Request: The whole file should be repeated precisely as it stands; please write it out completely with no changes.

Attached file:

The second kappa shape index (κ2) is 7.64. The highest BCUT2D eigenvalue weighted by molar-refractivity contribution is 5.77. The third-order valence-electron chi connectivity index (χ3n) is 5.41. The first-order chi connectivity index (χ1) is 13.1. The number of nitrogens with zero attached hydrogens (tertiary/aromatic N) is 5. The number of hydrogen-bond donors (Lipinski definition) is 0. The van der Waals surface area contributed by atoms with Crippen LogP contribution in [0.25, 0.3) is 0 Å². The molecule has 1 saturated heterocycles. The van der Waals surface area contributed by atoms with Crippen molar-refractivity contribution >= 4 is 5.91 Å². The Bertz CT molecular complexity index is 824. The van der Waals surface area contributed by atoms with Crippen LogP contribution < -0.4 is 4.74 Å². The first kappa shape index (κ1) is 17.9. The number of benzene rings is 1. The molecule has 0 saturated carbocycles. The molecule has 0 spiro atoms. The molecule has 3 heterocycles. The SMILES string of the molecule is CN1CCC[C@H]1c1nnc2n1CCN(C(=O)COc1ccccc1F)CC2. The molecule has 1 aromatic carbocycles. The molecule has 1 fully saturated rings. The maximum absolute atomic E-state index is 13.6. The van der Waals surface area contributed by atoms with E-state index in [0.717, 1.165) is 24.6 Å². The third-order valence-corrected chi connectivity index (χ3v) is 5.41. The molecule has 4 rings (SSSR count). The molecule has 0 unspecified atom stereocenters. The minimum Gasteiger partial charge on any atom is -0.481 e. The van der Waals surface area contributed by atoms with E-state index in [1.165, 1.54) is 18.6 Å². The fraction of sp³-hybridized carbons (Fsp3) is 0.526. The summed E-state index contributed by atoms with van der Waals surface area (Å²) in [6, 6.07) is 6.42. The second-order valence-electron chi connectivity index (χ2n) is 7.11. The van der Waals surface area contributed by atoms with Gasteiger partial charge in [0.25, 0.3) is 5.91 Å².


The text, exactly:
The second kappa shape index (κ2) is 7.64. The highest BCUT2D eigenvalue weighted by molar-refractivity contribution is 5.77. The third-order valence-electron chi connectivity index (χ3n) is 5.41. The first-order chi connectivity index (χ1) is 13.1. The number of nitrogens with zero attached hydrogens (tertiary/aromatic N) is 5. The number of hydrogen-bond donors (Lipinski definition) is 0. The van der Waals surface area contributed by atoms with Crippen LogP contribution in [0.25, 0.3) is 0 Å². The molecule has 1 saturated heterocycles. The van der Waals surface area contributed by atoms with Crippen molar-refractivity contribution >= 4 is 5.91 Å². The Bertz CT molecular complexity index is 824. The van der Waals surface area contributed by atoms with Crippen LogP contribution < -0.4 is 4.74 Å². The first kappa shape index (κ1) is 17.9. The number of benzene rings is 1. The molecule has 0 saturated carbocycles. The molecule has 0 spiro atoms. The molecule has 3 heterocycles. The SMILES string of the molecule is CN1CCC[C@H]1c1nnc2n1CCN(C(=O)COc1ccccc1F)CC2. The molecule has 1 aromatic carbocycles. The molecule has 1 fully saturated rings. The maximum absolute atomic E-state index is 13.6. The van der Waals surface area contributed by atoms with E-state index in [0.717, 1.165) is 24.6 Å². The third-order valence-corrected chi connectivity index (χ3v) is 5.41. The molecule has 4 rings (SSSR count). The molecule has 0 unspecified atom stereocenters. The minimum Gasteiger partial charge on any atom is -0.481 e. The van der Waals surface area contributed by atoms with E-state index in [1.165, 1.54) is 18.6 Å². The fraction of sp³-hybridized carbons (Fsp3) is 0.526. The summed E-state index contributed by atoms with van der Waals surface area (Å²) in [6, 6.07) is 6.42. The second-order valence-electron chi connectivity index (χ2n) is 7.11. The van der Waals surface area contributed by atoms with Gasteiger partial charge in [0.25, 0.3) is 5.91 Å².